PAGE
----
Saturday, March 2, 2013


During a recent, week-long trip to the Mount Macedon area of Country Victoria with a travel sister to visit a mutual friend, we were treated to some magnificent food, wine, sights and company. Typically, we were also treated to just about all types of weather during our time there, except snow.  Bushfires were raging in parts of the area nearby and daytime temperatures predicted for the week ranged from 30deg to 38deg at one stage; yet actual temperatures dropped considerably below those predicted. We enjoyed a bit of very hot weather, some rain on a couple of days, endured chilly winds one day and we froze in our beds during a couple of nights.

I was keen to get some good photographs of flora and fauna, of course, and the number of subjects available did not disappoint.  Firstly, I was impressed with the crimson rosellas which frequent my friends' yard but they were a canny bunch who knew the minute I put my finger on the shutter button and either turned their backs or flew off.  I managed to get a couple of shots, despite wind blowing the trees around.  Somehow the wind also knows when I get out my camera.  
Our hosts have a magnificent pine tree in their back yard which they decorate for Christmas and I thought the cones were gorgeous.

I found a new man while I was away (be still my beating heart); so attentive and adoring of me, Mr Darcy was hard to resist. But resist I did, after all, his owner would not appreciate my bringing him home, although I enjoyed his comforts while I could.  My feline owners would not be impressed with a new resident in the house.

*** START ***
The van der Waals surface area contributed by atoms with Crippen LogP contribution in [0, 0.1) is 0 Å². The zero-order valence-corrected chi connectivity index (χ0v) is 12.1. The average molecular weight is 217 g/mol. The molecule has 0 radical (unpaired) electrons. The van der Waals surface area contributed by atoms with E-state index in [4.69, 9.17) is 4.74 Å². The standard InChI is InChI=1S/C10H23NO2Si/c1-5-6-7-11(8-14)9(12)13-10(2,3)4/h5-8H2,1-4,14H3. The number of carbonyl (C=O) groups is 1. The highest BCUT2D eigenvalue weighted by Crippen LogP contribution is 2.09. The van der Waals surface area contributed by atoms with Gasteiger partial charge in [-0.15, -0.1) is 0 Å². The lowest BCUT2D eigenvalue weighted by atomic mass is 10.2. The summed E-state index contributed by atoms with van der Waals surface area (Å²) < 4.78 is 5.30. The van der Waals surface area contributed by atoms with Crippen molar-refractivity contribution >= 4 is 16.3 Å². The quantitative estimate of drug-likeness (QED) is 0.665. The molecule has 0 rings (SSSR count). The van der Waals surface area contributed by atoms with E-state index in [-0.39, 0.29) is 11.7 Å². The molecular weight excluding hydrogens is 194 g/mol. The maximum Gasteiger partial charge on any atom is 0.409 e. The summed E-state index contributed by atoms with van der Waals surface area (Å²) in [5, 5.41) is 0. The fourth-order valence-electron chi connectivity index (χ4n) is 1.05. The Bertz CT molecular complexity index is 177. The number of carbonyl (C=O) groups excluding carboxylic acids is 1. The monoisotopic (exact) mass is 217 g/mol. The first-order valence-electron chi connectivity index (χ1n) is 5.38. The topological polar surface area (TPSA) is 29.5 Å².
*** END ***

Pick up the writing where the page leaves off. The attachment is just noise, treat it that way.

During a quick trip to the city one day for sightseeing, buying various delicacies, window shopping and lunching, I was besotted with this "graffiti" in Fitzroy.

We visited historical Sidney Seymour Cottage in Romsey where I was more interested in the plants growing in the old garden than in the unique cottage which was built during the gold rush days.  You can read all about the building here.  In the front garden there was a scraggly vine growing over some lattice.  Lapageria rosea or Chilean bellflower was in bloom. It is a delightful bell shaped flower with stiff, waxy petals and according to the Historical Society lady on duty, usually is only found growing in a hot house. By twisting myself into a pretzel shape I managed to get a couple of nice snaps.  

I also found some holly in that garden, which I didn't realise even grew in Australia.  It is classified as a weed here. There were no red berries on the huge shrubs but I guess that'll change in another few months.  That was also the day I got the nickname, Bambi, thanks to a new nonagenarian friend who is a little hard of hearing.

I didn't even look at the price of this carved, driftwood horse statue I saw in a nursery that was closing down.  I knew I couldn't afford it.  You wouldn't be able to ride him but what a statement he'd make in your garden.  

Lots of driving from town to town around showed us that parts of this area of country Victoria are closed Tuesdays and Wednesdays because they're open on weekends.  Quite a few of our hosts' favourite restaurants and shops had signs to that effect hanging in their windows.  Major bummer as we were booked up for the Zoo on Thursday and were flying home Friday afternoon.  Still, we saw some interesting sights, like this gate in Daylesford and had some very tasty meals in different cafes.  More window shopping to be had.